Discourse on Method (1636)

Discourse on Method was published in 1636. Although he had dedicated his adult life to research in philosophy, mathematics, and science, the 40-year-old Descartes had not published anything prior to it—largely due to fears of censure. Discourse on Method introduces the scientific method that Descartes invented, explains how his views came about, and describes why he has been so hesitant to publish. In addition to its insight into Descartes's philosophy and method, it also gives us insight into the intellectual climate of his time.

Meditations on First Philosophy (1641)

Meditations on First Philosophy is considered by many scholars to be the starting point of modern Western philosophy. The meditations are a series of philosophical reflections in which Descartes methodically examines the nature of knowledge, reality, and the self. The work was written during the Scientific Revolution and took part in the emergence of new ways of thinking. In this one brief work, Descartes turned key Aristotelian doctrines upside down and framed many of the questions that philosophers would debate for centuries to come. While we can trace Descartes’s enormous influence to the development of mind-body dualism and modern skepticism, he also provided the Cartesian Circle, the Wax Argument, as well as his theories of ideas, of body, and of perception—all of which became important seeds for philosophical debate.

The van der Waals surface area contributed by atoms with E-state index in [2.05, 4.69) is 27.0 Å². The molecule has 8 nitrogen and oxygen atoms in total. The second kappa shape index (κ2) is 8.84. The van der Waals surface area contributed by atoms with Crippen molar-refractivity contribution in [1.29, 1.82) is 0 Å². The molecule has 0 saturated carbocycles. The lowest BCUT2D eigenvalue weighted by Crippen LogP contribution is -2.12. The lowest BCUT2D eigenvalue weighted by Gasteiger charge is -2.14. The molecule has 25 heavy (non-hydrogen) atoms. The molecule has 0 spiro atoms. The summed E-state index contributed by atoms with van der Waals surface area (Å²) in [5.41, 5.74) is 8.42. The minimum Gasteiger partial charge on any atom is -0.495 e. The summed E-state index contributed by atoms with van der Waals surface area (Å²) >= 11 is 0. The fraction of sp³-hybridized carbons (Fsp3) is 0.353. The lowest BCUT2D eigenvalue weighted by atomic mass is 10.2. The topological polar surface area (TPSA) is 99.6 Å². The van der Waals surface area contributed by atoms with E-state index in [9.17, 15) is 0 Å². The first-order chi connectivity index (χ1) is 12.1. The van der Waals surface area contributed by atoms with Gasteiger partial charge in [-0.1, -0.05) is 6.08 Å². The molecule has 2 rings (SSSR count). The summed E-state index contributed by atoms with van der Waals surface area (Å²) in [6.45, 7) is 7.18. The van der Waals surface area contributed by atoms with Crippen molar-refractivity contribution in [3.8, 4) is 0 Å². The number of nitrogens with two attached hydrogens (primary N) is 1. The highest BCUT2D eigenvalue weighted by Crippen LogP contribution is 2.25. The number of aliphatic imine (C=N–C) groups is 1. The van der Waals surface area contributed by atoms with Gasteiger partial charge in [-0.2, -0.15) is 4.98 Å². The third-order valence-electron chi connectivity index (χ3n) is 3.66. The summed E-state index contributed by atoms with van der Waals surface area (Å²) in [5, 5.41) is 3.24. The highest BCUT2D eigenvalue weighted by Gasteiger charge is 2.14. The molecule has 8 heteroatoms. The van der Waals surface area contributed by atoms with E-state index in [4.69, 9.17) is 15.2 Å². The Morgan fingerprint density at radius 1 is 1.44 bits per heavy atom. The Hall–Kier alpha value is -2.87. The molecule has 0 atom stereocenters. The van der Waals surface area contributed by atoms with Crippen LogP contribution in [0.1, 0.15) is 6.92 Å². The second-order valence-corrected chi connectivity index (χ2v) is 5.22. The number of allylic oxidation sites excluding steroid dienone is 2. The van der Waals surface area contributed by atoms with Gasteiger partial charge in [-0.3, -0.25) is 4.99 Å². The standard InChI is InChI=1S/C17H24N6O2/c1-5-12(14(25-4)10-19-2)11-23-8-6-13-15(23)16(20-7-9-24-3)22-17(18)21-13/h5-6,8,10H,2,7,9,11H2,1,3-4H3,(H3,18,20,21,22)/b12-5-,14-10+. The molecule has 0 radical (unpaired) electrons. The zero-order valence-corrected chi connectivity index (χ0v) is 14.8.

Rules for the Direction of the Mind (1701)

Rules for the Direction of the Mind (Regulae ad directionem ingenii in Latin) is a work by René Descartes that was published posthumously. It is described in a section of summary and analysis in the SparkNotes Guide Selected Works of René Descartes.